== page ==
Chennai: Till a few years ago, V. Krishnamurthy was using expensive calling cards to telephone his US-settled daughter. The 62-year-old retired DSP stays in Madipakkam in South Chennai and lives off his pension and small savings. “The call rates were very high and we would talk to her once a week. Often, my wife wouldn’t get enough time to talk to our daughter,” he recalled. “We missed her a lot.”
So, understandably, he was mighty surprised when he was introduced to Skype and Google Talk recently. The 2003-founded Skype, which became popular in India in the late 2000s, have changed Krishnamurthy and wife K. Rajeswari’s lives. Using their son’s PC, they are able to make video calls to their daughter spending no extra dime. “We now pay only for the Internet charges and meet our daughter online every day. Then came WhatsApp calling, which made things much easier. She is now able to talk to my daughter through a Wi-Fi connected smartphone with no added cost,” said Krishnamurthy.
Krishnamurthy’s enthusiasm is echoed by 70-year-old Vijayakumar, a Villivakkam resident who retired from the education department a few years ago. “With GoogleTalk, Skype and WhatsApp, we are able to talk to our son in the US whenever we want to and it has drastically reduced our phone bills,” he said.
Krishnamurthy and Vijayakumar belong to a multitude of beneficiaries of the boom in Internet technology the world has witnessed over the past few years. And, with good reasons, they are now a worried lot, thanks to the raging debate over net neutrality in India triggered by leading telecom company Airtel’s Zero plan and similar efforts which envisage to over-charge internet-based calling features like WhatsApp and Skype. The issue is now with telecom regulator Trai.
“If they are going to charge differentially for such services, it will be a big blow for people like us. We have to shell out more money for Internet and my pension won’t be enough to support it,” said Vijayakumar.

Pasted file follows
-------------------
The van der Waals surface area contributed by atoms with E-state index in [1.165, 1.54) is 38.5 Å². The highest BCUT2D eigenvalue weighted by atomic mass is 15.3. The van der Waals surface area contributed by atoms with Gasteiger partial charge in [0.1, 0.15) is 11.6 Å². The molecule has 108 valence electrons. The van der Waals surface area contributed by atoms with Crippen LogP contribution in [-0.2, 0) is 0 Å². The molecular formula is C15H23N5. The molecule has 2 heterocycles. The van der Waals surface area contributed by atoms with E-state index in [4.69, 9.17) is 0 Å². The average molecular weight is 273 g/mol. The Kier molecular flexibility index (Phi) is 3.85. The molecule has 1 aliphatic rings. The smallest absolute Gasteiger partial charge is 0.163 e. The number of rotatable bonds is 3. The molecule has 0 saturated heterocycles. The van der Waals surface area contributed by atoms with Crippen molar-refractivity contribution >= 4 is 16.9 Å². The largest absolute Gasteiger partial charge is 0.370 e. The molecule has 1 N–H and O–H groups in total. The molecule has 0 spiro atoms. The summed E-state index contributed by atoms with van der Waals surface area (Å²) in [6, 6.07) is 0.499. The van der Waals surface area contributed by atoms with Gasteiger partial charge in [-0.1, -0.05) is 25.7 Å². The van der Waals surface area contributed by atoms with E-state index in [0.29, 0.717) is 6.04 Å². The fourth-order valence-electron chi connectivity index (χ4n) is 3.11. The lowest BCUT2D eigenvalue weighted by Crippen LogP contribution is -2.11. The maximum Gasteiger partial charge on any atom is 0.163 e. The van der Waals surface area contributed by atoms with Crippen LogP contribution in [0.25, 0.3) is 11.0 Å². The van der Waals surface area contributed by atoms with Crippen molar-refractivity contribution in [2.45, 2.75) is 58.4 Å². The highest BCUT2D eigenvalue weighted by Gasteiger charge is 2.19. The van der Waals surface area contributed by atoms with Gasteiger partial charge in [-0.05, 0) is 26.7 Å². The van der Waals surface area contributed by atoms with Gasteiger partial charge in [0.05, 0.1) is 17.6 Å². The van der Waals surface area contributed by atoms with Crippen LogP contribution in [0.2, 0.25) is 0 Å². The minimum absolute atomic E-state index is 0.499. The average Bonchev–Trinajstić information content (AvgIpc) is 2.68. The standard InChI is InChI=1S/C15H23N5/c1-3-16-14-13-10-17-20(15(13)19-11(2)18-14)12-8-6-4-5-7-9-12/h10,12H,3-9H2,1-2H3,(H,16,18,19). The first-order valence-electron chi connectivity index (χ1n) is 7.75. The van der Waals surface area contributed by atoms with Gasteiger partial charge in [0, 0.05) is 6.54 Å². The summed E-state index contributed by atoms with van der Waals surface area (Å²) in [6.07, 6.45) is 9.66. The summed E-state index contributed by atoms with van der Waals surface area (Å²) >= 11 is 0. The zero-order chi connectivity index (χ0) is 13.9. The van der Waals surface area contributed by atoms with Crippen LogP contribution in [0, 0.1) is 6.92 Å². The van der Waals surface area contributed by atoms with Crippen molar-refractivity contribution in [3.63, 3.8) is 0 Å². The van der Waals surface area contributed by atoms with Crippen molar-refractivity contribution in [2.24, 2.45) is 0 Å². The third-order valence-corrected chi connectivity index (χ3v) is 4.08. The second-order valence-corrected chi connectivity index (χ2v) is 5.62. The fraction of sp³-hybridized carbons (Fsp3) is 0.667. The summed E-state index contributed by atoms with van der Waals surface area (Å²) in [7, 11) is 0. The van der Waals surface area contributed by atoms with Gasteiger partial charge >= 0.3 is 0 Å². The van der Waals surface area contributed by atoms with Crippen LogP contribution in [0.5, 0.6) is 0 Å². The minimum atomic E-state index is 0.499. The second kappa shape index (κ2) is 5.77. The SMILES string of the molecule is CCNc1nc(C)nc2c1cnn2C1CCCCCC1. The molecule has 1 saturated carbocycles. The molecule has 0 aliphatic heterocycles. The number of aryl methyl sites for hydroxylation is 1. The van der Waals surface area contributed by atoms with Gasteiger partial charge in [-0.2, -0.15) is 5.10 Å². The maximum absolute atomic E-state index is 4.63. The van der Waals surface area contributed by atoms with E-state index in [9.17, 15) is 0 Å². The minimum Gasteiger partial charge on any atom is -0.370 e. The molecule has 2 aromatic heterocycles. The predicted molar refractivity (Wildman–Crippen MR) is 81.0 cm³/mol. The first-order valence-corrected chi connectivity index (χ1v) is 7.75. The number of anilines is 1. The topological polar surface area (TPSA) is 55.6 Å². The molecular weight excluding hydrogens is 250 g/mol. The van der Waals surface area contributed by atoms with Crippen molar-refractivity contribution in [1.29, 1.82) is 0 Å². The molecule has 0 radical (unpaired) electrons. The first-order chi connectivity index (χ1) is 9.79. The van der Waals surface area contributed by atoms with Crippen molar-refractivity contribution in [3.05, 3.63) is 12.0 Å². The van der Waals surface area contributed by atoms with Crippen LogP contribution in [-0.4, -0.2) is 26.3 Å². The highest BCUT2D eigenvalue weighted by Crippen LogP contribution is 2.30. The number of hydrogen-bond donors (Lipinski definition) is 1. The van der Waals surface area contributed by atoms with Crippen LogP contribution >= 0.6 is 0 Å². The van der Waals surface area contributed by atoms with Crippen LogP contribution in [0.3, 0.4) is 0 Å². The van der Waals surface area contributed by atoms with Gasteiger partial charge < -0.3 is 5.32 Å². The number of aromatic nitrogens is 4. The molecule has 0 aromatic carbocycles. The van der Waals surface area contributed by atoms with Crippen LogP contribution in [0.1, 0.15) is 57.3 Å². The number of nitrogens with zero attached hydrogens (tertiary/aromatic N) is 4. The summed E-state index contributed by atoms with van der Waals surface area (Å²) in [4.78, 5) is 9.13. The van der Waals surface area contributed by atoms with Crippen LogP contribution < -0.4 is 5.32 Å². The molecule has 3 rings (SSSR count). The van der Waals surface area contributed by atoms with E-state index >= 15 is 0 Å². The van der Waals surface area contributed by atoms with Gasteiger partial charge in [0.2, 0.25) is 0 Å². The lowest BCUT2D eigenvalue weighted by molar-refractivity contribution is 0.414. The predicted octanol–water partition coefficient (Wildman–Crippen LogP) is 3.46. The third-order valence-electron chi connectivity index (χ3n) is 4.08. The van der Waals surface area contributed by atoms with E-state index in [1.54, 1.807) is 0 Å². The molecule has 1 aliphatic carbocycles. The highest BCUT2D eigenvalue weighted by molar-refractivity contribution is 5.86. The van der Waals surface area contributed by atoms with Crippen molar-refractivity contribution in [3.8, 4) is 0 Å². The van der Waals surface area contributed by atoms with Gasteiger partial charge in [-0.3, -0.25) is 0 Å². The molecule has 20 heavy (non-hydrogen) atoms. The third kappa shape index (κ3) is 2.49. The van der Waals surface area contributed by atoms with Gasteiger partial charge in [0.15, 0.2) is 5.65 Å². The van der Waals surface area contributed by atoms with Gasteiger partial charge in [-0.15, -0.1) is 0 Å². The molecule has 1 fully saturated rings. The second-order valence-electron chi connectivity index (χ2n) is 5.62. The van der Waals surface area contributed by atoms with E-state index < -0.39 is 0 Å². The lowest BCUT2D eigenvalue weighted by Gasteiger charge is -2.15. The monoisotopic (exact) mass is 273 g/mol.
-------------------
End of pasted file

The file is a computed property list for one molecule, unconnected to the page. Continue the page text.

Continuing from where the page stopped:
“This will force us to cut the frequency of our communications with loved ones abroad.” According to one estimate, some 10 million Tamilians are staying or settled abroad and most of them keep strong links with their kith and kin in the state. Most of this lot now communicates via Voice-enabled Internet Protocol (VoIP) services such as Skype and WhatsApp.
Obviously, most of these families are worried over the current debate over violation of net neutrality. The debate started in December last year when Airtel, the country’s largest mobile operator, wanted to charge customers extra for VoIP services. The company said if users wanted to use Internet for making voice calls, they should subscribe to an additional package.
But Airtel had to hold the plan following customer outrage and viral campaigns on social media. In March this year, Trai released a consultation paper on the so-called “Over the top” services and the regulator requested all stakeholders and the public to comment on net neutrality by April 24. It wanted to know whether over the top services such as WhatsApp and Viber have to be charged differentially or not. Trai has so far received more than 8,00,000 e-mails against the move, asking it to issue guidelines to safeguard net neutrality.
“Such a move will kill off the Internet ecosystem,” warned Anivar Aravind, free software expert and technology consultant. He added that net neutrality formed the basic principle of the Internet. A spokesperson from Tata Teleservices said that the company was looking at the issue. “Internet is a basic need for everybody and we need to find a middle path for everybody,” he said. Now, all eyes are on Trai, with the likes of Krishnamurthy and Vijayakumar anxiously watching the space....
Location: Tamil Nadu